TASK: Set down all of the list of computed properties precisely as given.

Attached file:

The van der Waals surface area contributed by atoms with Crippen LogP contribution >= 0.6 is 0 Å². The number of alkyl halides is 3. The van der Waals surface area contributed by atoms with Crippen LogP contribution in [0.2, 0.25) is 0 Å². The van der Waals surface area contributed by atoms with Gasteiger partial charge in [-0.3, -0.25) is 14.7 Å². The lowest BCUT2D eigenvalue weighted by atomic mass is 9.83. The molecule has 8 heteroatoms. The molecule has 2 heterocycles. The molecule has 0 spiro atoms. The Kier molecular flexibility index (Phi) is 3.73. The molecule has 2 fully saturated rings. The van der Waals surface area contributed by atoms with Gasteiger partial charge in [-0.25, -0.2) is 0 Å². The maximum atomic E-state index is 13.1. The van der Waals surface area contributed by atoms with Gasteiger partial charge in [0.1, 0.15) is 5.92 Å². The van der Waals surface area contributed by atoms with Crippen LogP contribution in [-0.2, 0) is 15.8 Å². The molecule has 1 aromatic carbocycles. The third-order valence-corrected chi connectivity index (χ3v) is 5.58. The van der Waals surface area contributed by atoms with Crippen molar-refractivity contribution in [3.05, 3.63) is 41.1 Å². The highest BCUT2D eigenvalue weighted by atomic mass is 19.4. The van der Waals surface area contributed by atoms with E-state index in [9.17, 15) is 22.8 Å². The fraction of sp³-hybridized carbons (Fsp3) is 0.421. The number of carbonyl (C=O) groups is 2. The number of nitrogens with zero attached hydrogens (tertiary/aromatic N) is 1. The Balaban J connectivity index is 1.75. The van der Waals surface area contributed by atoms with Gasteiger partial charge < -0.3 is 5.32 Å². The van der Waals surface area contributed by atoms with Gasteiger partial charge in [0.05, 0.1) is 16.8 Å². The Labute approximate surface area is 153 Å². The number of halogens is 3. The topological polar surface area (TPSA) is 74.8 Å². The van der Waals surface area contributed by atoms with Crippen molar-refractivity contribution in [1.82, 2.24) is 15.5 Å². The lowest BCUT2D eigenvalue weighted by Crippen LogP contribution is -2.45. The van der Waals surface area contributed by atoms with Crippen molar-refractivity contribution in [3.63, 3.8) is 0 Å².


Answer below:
The van der Waals surface area contributed by atoms with Crippen LogP contribution >= 0.6 is 0 Å². The number of alkyl halides is 3. The van der Waals surface area contributed by atoms with Crippen LogP contribution in [0.2, 0.25) is 0 Å². The van der Waals surface area contributed by atoms with Gasteiger partial charge in [-0.3, -0.25) is 14.7 Å². The lowest BCUT2D eigenvalue weighted by atomic mass is 9.83. The molecule has 8 heteroatoms. The molecule has 2 heterocycles. The molecule has 0 spiro atoms. The Kier molecular flexibility index (Phi) is 3.73. The molecule has 2 fully saturated rings. The van der Waals surface area contributed by atoms with Gasteiger partial charge in [-0.25, -0.2) is 0 Å². The maximum atomic E-state index is 13.1. The van der Waals surface area contributed by atoms with Gasteiger partial charge in [0.1, 0.15) is 5.92 Å². The van der Waals surface area contributed by atoms with Crippen LogP contribution in [-0.2, 0) is 15.8 Å². The molecule has 1 aromatic carbocycles. The third-order valence-corrected chi connectivity index (χ3v) is 5.58. The van der Waals surface area contributed by atoms with Crippen molar-refractivity contribution in [3.05, 3.63) is 41.1 Å². The highest BCUT2D eigenvalue weighted by atomic mass is 19.4. The van der Waals surface area contributed by atoms with E-state index in [9.17, 15) is 22.8 Å². The fraction of sp³-hybridized carbons (Fsp3) is 0.421. The number of carbonyl (C=O) groups is 2. The number of nitrogens with zero attached hydrogens (tertiary/aromatic N) is 1. The Balaban J connectivity index is 1.75. The van der Waals surface area contributed by atoms with Gasteiger partial charge < -0.3 is 5.32 Å². The van der Waals surface area contributed by atoms with Gasteiger partial charge in [0.05, 0.1) is 16.8 Å². The Labute approximate surface area is 153 Å². The number of halogens is 3. The topological polar surface area (TPSA) is 74.8 Å². The van der Waals surface area contributed by atoms with Crippen molar-refractivity contribution in [1.82, 2.24) is 15.5 Å². The lowest BCUT2D eigenvalue weighted by Crippen LogP contribution is -2.45. The van der Waals surface area contributed by atoms with Crippen molar-refractivity contribution in [3.63, 3.8) is 0 Å².